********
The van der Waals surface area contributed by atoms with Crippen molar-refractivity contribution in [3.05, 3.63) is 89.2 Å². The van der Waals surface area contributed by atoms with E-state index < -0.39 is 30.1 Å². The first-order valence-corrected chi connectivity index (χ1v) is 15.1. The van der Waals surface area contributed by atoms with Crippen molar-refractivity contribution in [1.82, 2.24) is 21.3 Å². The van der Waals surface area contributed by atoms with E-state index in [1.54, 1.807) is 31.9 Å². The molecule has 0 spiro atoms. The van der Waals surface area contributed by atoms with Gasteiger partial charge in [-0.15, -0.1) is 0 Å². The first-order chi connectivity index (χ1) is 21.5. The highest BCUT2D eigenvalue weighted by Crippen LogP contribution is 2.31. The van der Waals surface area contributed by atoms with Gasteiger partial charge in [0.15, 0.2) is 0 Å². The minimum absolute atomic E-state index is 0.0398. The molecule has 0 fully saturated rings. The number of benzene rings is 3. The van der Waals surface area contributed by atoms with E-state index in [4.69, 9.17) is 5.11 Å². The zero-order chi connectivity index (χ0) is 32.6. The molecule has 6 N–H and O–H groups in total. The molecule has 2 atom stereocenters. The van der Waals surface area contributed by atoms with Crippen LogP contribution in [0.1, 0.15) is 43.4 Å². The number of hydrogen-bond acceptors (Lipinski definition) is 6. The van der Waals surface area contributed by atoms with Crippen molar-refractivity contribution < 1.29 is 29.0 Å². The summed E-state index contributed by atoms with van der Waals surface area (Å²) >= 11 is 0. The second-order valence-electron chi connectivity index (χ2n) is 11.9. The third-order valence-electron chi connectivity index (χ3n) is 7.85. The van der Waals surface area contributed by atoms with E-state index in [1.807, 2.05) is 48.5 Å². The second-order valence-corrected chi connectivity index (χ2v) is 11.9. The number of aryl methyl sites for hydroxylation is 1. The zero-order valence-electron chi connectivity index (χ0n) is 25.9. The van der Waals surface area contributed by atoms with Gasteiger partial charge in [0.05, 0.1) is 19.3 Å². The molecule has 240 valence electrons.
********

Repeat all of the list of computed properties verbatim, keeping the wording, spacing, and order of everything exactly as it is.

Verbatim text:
The van der Waals surface area contributed by atoms with Crippen molar-refractivity contribution in [3.05, 3.63) is 89.2 Å². The van der Waals surface area contributed by atoms with E-state index < -0.39 is 30.1 Å². The first-order valence-corrected chi connectivity index (χ1v) is 15.1. The van der Waals surface area contributed by atoms with Crippen molar-refractivity contribution in [1.82, 2.24) is 21.3 Å². The van der Waals surface area contributed by atoms with E-state index in [1.54, 1.807) is 31.9 Å². The molecule has 0 spiro atoms. The van der Waals surface area contributed by atoms with Gasteiger partial charge in [-0.15, -0.1) is 0 Å². The first-order chi connectivity index (χ1) is 21.5. The highest BCUT2D eigenvalue weighted by Crippen LogP contribution is 2.31. The van der Waals surface area contributed by atoms with Gasteiger partial charge in [0.15, 0.2) is 0 Å². The minimum absolute atomic E-state index is 0.0398. The molecule has 0 fully saturated rings. The number of benzene rings is 3. The van der Waals surface area contributed by atoms with E-state index in [4.69, 9.17) is 5.11 Å². The zero-order chi connectivity index (χ0) is 32.6. The molecule has 6 N–H and O–H groups in total. The molecule has 2 atom stereocenters. The van der Waals surface area contributed by atoms with Crippen LogP contribution in [0.1, 0.15) is 43.4 Å². The number of hydrogen-bond acceptors (Lipinski definition) is 6. The van der Waals surface area contributed by atoms with Crippen molar-refractivity contribution < 1.29 is 29.0 Å². The summed E-state index contributed by atoms with van der Waals surface area (Å²) >= 11 is 0. The second-order valence-electron chi connectivity index (χ2n) is 11.9. The third-order valence-electron chi connectivity index (χ3n) is 7.85. The van der Waals surface area contributed by atoms with E-state index in [1.807, 2.05) is 48.5 Å². The second-order valence-corrected chi connectivity index (χ2v) is 11.9. The number of aryl methyl sites for hydroxylation is 1. The zero-order valence-electron chi connectivity index (χ0n) is 25.9. The van der Waals surface area contributed by atoms with Gasteiger partial charge in [0.05, 0.1) is 19.3 Å². The molecule has 240 valence electrons.